Chinese manufacturing activity picked up pace to a three-month high in October, a private survey showed on Thursday.
The closely-watched HSBC's China flash Purchasing Managers' Index (PMI) inched up to 50.4 from a final reading of 50.2 in September, beating the consensus forecast for 50.3 and staying above the 50 mark which separates expansion from contraction.
The Australian dollar was little changed against the greenback on the news, and both the Shanghai Composite and Hang Seng indices remained in the red.
"The headline number has gone up, above consensus so we could probably be reasonably cautious about the economy and be okay with the idea that the economy is stabilizing," Jonathan Garner, emerging market equity strategist at Morgan Stanley told CNBC.
But a breakdown of the data showed output falling to a five-month low of 50.7, while new orders at home and abroad slowed.
The key employment component also shrank for a 11th consecutive month, stoking speculation of further stimulus from policymakers. Chinese authorities have repeatedly indicated their willingness to tolerate slowed economic growth as long as the job market remains stable.
Morgan Stanley's Garner believes the case for further stimulus has strengthened in recent months, amid evidence of weakening inflationary pressure. China's annual consumer inflation slowed to 1.6 percent in September, a level not seen since January 2010, suggesting rising risks of deflation.
"We think the inflation rate is running too low in China [so] we think they should be considering broader range of stimulus; so far it's been very micro-levels of stimulus," he said.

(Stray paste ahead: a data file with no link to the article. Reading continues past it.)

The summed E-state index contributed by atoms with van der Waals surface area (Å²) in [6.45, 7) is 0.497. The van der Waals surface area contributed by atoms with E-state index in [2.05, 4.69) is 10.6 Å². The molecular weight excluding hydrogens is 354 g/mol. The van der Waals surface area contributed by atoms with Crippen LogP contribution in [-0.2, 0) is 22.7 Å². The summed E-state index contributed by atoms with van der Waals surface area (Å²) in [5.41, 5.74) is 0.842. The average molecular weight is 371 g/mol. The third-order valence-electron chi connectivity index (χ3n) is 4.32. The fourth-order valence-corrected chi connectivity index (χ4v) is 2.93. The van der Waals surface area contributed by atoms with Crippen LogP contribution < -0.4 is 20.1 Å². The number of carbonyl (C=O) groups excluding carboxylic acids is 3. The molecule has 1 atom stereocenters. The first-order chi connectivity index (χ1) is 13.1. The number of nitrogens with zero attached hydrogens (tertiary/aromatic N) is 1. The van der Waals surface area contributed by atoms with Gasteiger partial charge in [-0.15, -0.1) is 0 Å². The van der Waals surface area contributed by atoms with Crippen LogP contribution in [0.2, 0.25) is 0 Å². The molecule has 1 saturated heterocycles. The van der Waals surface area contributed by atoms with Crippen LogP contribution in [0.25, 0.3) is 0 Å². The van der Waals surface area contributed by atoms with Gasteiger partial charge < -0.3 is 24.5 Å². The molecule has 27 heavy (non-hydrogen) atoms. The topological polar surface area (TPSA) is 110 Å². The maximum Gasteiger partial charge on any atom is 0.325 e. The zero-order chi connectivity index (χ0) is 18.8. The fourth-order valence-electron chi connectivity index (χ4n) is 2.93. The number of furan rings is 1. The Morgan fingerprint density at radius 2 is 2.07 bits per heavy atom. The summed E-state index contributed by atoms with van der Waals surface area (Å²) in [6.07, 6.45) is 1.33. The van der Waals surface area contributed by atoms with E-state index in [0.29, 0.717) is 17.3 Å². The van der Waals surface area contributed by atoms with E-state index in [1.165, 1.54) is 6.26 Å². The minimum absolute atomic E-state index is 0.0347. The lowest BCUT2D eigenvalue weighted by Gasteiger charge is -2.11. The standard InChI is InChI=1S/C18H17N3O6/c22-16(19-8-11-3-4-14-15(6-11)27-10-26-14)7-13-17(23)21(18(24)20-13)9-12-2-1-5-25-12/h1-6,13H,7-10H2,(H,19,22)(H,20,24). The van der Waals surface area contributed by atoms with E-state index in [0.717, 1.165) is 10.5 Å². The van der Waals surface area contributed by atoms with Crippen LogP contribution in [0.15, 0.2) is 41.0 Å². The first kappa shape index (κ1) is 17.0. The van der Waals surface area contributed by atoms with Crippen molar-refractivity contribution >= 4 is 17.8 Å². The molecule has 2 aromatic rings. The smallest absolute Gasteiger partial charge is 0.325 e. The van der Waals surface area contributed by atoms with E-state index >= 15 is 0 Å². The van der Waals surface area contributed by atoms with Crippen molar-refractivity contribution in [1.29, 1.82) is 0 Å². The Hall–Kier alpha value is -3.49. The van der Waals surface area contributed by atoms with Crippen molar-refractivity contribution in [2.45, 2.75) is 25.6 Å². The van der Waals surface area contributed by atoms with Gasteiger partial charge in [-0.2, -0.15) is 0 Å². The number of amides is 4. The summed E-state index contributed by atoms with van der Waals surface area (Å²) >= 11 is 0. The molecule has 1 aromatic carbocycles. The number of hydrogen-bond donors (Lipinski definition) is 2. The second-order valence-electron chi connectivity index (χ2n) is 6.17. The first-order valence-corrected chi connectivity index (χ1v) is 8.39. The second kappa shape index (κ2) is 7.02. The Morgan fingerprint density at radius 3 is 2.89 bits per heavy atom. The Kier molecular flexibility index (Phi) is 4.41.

Beijing has unleashed a burst of targeted stimulus for several months now, to prop up an economy struggling with a slowdown, especially in the property sector.
Official data from the world's second-largest economy earlier this week showed growth in the third-quarter falling to 7.3 percent, the slowest pace since the first quarter of 2009, when China's growth rate slumped to 6.6 percent amid the depths of the global financial crisis.
The government has a 7.5 percent growth target for 2014.
"Overall, although the improvement in the PMI is reassuring, the drivers of growth continue to come from the external sector; domestic activity remains soft," analysts at Barclays said in a note published after the data.
"Price pressures have been declining, consistent with falling commodity prices, and the inventory buildup seems to be increasing," they added.